The following amounts of reactants were used in the same procedures as in Example 1: 1.2 ml PMHS (18.4 mmol SiH), 4.1 ml 3, 3, 4, 4, 5, 5, 5-heptafluoro-1-pentene (HFP, 27 mmol), 0.12 g Co2(CO)8 and 4 ml toluene. After workup with MeOH to remove catalyst and Co, 2.59 g of a light pink liquid was obtained. 1H NMR (peaks identical to those for the nonafluorohexyl side chain polymer) showed 75% fluoroalkyl groups, 5% Si—OMe groups and 20% SiH groups. IR was very similar to that for the nonafluorohexyl side chain polymer, major bands were the same.
Then the same second step procedure as Example 1 was conducted using 2.55 g polymer from step 1, 13 ml Freon-113, 1.3 ml methanol and 0.16 g zinc octoate catalyst solution. This step produced 2.50 g of a white liquid. 1H NMR (peaks identical to those for the nonafluorohexyl side chain polymer) showed 74% fluoroalkyl groups and 26% Si—OMe groups. The IR was very similar to that for the nonafluorohexyl side chain polymer, major bands were the same.
The data reported in the following Tables illustrate the influence of catalyst and reaction scale on degree of fluoroalkylation. Different amounts of catalyst were used as shown in Table 1. For both Tables, % Falkyl (% of fluoroalkyl substitution) was determined by 1H NMR.
The data in the Tables show that 10% catalyst gives the highest degree of fluoroalkyl substitution (Table 1) and that smaller reaction scale gives a higher degree of fluoroalkyl substitution (Table 2).
The following contact angle measurements were made and surface energies calculated. Contact angles were measured on cured films via goniometry using a VCA system. Results, along with calculated surface energies are given in Table 3. The surface energies were calculated using the harmonic method. In the Table, W=water; F=formamide; and M=methylene iodide. For added crosslinker, the abbreviations are as follows: TEOS=tetraethoxysilane; O′I′EOS=octyltriethoxysilane; FTEOS=(tridecafluoro-1,1,2,2-tetrahydrooctyl)triethoxysilane.
Contact Angles (°)
10 wt %
10 wt %
10 wt %
20 wt %
30 wt %
40 wt %
The data in Table 3 show that the surface energies of the cured fluorosilicones are lower than the surface energies of conventional silicones and that increasing the amount of fluorine in the system (by increasing the amount of fluorinated crosslinker) decreases surface energy even further.
The following weight loss studies were conducted.
Rectangular (approximately ½″×¾″) samples were cut from cured films and immersed in distilled water spiked with 200 ppm sodium azide. The examples were removed weekly, allowed to dry for 4 hours, weighed and reimmersed in fresh distilled water spiked with 200 ppm sodium azide.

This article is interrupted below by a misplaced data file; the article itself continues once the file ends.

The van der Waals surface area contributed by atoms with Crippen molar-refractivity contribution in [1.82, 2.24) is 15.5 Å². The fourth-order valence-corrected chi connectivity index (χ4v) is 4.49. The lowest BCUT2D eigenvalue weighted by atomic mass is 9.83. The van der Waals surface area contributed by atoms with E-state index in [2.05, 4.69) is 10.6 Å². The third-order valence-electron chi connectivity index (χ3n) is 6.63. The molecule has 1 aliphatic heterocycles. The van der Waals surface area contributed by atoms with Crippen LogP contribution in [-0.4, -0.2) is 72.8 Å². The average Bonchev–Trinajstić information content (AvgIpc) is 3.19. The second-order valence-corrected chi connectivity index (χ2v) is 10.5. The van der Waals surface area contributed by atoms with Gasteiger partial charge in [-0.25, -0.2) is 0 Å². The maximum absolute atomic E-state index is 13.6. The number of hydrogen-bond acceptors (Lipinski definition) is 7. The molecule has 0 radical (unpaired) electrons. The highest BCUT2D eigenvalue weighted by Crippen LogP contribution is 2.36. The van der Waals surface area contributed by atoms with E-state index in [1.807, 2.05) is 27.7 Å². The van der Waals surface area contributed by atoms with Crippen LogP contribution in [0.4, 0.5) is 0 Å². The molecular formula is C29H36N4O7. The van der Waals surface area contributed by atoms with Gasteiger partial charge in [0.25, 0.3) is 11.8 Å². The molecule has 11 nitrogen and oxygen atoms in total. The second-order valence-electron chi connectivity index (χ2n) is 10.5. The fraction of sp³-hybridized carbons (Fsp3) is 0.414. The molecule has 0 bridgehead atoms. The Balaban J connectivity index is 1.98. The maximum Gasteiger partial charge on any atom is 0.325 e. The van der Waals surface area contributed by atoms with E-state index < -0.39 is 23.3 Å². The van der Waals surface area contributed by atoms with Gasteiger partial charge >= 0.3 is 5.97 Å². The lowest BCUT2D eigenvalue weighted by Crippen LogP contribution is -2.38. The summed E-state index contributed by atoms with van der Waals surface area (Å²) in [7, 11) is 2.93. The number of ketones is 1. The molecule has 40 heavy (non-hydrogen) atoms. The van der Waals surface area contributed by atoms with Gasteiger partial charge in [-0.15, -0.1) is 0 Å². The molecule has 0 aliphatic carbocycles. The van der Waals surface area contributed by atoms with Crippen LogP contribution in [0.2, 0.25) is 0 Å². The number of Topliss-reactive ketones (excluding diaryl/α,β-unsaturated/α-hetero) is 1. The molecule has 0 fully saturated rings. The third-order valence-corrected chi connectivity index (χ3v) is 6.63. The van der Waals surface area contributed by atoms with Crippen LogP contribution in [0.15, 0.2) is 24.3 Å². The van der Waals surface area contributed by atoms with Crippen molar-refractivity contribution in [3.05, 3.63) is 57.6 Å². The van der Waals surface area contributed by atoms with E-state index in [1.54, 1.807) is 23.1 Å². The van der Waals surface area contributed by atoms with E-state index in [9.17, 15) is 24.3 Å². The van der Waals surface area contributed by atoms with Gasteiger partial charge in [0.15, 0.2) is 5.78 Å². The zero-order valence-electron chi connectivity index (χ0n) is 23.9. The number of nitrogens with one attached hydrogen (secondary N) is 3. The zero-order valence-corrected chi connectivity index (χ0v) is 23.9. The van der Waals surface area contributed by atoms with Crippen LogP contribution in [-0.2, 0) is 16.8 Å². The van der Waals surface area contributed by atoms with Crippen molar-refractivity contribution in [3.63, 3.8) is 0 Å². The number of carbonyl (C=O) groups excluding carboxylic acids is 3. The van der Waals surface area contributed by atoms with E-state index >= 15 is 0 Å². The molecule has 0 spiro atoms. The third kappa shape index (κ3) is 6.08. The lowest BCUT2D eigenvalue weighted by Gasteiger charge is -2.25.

Two self-cured samples and samples containing 10, 20, 30 and 40 wt % FTEOS and 10 wt % OTEOS were immersed in water. Over an 8 week period, all samples lost 0.7-0.9 wt % with little difference in weight loss among the samples. The following Table 4 shows average weight loss of the samples over the eight week period.
Wt % loss
Wt % loss
Wt % loss
Wt % loss
Wt % loss
Wt % loss
Wt % loss
Wt % loss
The data show that the coatings approached a 0% weight loss rate.
The following fouling release study was conducted.
A 4″×5″ fiberglass panel was coated with a self-cure fluorosilicone with 55% nonafluorohexyl groups. The panel was immersed in the Chesapeake Bay for fifteen months except in the winter when the panel was removed monthly, examined, cleaned and reimmersed. A similarly cured polydimethylsiloxane-based coating was used as a control. Qualitative measurements were made on the extent of fouling and ease of fouling removal. Fewer barnacles and less encrusting bryozoans settled on the fluorosilicone panel than on the control. However, the level of algal fouling was greater for the fluorosilicone. All fouling was easily removed from both panels by wiping with a damp sponge. The fouling species which are typically harder to remove are barnacles and bryozoans. Very little bryozoans settled on the fluorosilicone and barnacles that did settle were easier to remove from the fluorosilicone. With the control, some barnacles “undercut” the coating and attached directly to the underlying substrate. This did not occur with the fluorosilicone.
While preferred embodiments of the invention have been described, the present invention is capable of variation and modification and therefore should not be limited to the precise details of the examples. The invention includes changes and alterations that fall within the purview of the following claims.
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|U.S. Classification||528/25, 528/42, 528/485, 525/474, 106/15.05, 428/447, 528/19, 528/33, 528/15, 525/479, 528/495, 528/36, 528/14, 528/31, 528/901|
|International Classification||C08G77/24, C09D5/16, C08L83/08|
|Cooperative Classification||Y10S528/901, C08G77/24, C08L83/08, C09D5/1675|
|European Classification||C08L83/08, C09D5/16H3K, C08G77/24|
|Nov 3, 1999||AS||Assignment|
Owner name: NAVY, UNITED STATES OF AMERICA AS REPRESENTED BY T
Free format text: ASSIGNMENT OF ASSIGNORS INTEREST;ASSIGNORS:MERA, ANN E.;WYNNE, KENNETH J.;REEL/FRAME:010367/0159;SIGNING DATES FROM 19990608 TO 19991022
|Sep 22, 2004||FPAY||Fee payment|
Year of fee payment: 4
|Sep 11, 2008||FPAY||Fee payment|
Year of fee payment: 8
|Mar 4, 2013||REMI||Maintenance fee reminder mailed|
|Jul 24, 2013||LAPS||Lapse for failure to pay maintenance fees|
|Sep 10, 2013||FP||Expired due to failure to pay maintenance fee|
Effective date: 20130724